More than a third (39%) of large British businesses take between a few days and a month to close dormant accounts of former employees, research has revealed.
Doing so leaves them more open to a cyber attack, according to Ilex International, which conducted the study with YouGov.
A quarter (24%) of respondents from large businesses terminated access to dormant accounts ‘a few days after departure’, 5% waited up to a week and 3% within a fortnight, while 8% confessed to only removing access within a month.
Immediate termination on or before the day of departure is even worse for small and medium size businesses, bringing the total number of respondents following this best practice down to 32% and 56% respectively.
“Disgruntled employees or partners are unlikely to wait until a month after leaving to access confidential company information,” warned Thierry Bettini, director of international strategy at Ilex International. “Access is likely to be sought in a matter of days. The findings highlight the importance of closing inactive accounts down straight away, rather than waiting around.”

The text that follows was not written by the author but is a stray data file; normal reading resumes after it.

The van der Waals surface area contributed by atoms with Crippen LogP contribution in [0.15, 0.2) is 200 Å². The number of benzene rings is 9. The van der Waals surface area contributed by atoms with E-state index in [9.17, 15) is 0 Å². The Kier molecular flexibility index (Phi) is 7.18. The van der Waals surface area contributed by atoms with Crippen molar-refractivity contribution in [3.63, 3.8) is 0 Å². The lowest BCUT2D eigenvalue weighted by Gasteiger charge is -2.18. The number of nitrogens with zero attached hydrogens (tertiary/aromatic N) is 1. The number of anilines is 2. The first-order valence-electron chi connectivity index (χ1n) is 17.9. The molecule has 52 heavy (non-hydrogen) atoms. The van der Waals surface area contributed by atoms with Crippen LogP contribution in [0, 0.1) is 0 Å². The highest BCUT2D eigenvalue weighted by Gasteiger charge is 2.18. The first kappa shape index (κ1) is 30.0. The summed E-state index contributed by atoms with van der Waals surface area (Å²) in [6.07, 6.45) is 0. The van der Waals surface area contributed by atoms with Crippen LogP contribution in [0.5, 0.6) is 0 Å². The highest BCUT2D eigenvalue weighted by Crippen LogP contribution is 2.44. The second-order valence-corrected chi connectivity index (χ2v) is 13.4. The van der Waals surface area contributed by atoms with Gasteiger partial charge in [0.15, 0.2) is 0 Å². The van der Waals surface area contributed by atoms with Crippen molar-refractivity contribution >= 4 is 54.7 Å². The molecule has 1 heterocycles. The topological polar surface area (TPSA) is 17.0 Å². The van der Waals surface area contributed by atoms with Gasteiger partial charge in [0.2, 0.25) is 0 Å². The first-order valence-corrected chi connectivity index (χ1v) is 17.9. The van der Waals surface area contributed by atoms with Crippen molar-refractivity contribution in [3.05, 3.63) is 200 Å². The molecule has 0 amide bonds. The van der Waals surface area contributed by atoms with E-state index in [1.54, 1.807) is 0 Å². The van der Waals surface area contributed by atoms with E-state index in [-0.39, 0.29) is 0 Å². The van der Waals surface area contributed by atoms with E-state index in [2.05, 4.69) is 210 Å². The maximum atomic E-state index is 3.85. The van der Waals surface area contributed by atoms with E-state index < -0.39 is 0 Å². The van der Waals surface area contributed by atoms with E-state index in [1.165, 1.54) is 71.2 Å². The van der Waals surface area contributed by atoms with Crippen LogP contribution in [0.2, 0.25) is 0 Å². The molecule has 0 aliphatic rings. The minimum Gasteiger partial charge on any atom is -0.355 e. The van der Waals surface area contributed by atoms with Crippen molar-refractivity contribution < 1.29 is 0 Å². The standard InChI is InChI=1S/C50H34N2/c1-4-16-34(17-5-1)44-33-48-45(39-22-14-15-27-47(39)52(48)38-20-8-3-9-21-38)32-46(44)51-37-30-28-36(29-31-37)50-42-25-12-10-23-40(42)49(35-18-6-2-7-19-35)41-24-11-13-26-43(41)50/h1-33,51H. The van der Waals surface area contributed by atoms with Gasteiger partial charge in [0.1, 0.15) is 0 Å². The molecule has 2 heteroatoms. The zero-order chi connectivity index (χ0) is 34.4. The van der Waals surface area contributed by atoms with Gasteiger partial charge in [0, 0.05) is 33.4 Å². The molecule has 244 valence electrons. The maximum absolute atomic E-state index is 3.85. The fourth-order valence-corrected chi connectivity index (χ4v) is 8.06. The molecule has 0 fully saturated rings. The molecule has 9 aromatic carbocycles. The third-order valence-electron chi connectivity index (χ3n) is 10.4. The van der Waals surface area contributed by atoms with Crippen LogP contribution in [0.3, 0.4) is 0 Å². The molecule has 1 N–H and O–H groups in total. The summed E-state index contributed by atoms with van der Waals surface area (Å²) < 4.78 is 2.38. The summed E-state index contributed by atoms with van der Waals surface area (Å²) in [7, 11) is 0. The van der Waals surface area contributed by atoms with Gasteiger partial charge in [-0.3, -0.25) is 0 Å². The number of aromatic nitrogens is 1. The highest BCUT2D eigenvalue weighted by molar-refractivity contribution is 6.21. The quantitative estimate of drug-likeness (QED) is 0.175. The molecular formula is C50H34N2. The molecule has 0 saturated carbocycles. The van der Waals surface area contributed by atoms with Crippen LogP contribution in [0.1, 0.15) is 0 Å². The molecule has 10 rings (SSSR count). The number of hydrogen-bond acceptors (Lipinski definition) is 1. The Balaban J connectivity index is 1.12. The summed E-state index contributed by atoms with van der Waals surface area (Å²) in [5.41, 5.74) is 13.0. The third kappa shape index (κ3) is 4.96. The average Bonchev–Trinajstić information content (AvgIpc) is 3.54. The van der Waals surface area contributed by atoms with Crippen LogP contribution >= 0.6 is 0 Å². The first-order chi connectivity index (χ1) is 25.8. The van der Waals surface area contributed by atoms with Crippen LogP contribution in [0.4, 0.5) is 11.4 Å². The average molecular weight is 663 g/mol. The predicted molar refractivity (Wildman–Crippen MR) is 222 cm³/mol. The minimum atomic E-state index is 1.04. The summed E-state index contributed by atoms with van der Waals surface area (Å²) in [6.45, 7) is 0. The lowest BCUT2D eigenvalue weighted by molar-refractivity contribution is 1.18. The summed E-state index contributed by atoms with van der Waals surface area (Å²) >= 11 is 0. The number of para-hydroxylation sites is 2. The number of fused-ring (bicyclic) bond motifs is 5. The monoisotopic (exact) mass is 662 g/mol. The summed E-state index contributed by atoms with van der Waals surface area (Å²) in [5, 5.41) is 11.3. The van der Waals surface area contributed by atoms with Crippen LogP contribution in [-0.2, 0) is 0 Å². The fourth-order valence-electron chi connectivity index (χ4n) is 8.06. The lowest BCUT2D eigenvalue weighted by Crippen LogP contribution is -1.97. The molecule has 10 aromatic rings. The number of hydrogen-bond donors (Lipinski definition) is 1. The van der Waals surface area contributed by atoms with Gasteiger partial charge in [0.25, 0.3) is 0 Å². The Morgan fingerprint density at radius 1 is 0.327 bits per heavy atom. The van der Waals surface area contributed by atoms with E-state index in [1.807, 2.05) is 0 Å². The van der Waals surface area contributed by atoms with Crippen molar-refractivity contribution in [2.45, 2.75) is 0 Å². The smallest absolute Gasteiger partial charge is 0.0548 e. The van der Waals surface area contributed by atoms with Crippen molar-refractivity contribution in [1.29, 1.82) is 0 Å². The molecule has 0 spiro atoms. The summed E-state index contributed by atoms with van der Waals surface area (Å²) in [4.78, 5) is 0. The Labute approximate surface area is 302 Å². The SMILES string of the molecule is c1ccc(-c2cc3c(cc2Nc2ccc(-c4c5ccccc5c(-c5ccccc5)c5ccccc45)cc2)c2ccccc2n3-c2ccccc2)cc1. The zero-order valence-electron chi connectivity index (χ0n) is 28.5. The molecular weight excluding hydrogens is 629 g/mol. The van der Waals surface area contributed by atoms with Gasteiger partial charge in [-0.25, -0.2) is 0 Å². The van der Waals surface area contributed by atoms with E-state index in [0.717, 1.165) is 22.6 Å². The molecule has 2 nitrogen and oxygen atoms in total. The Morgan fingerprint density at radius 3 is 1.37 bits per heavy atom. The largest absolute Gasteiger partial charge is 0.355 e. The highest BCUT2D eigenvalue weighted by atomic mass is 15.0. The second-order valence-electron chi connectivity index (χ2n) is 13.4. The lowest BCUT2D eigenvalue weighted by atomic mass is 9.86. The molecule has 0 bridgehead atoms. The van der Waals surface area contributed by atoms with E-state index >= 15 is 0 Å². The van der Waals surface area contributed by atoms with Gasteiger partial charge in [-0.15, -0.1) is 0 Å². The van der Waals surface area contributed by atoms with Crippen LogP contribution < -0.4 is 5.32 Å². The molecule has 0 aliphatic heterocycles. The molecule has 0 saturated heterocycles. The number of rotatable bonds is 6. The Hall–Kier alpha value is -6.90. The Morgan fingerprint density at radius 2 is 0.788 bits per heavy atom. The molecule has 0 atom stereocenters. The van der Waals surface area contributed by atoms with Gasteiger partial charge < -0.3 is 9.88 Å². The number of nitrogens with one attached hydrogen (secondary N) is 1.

According to the Ministry of Defence, the cost of cyber security breaches to the UK economy roughly tripled over the last year, amounting to between £20 billion and 30 billion per year.
Despite this figure expected to grow further, the research found that only 11% of the businesses surveyed expect a data security breach in 2016.
Large businesses were the most wary, with 30% expecting a breach, compared to 24% of medium-sized businesses and only 6% of small businesses.
“With the number of temporary workers expected to increase over the coming months, especially for retailers gearing up for Christmas, hiding from the truth is not an option,” said Bettini. “The research emphasises the need for greater awareness of the likelihood and consequences of security breach.
“TalkTalk’s latest incident, along with other mega breaches should be a wake-up call for businesses to be more effective in protecting sensitive information.
“Shutting down inactive accounts of former employees and contractors more quickly and removing any associated access can help to control unwanted access to confidential data and minimise risk of a security breach.”
>See also: 7 ways cyber attacks will evolve
According to the Online Alliance Trust, almost one-third of data breaches in 2014 were caused either accidentally or maliciously by employees.
Research published by the Sans Institute in April 2015 showed that while insider threats are a key concern for security professionals, 40% of businesses have no systems in place to address this concern, while 32% lack appropriate policies and procedures to deal with insider threats.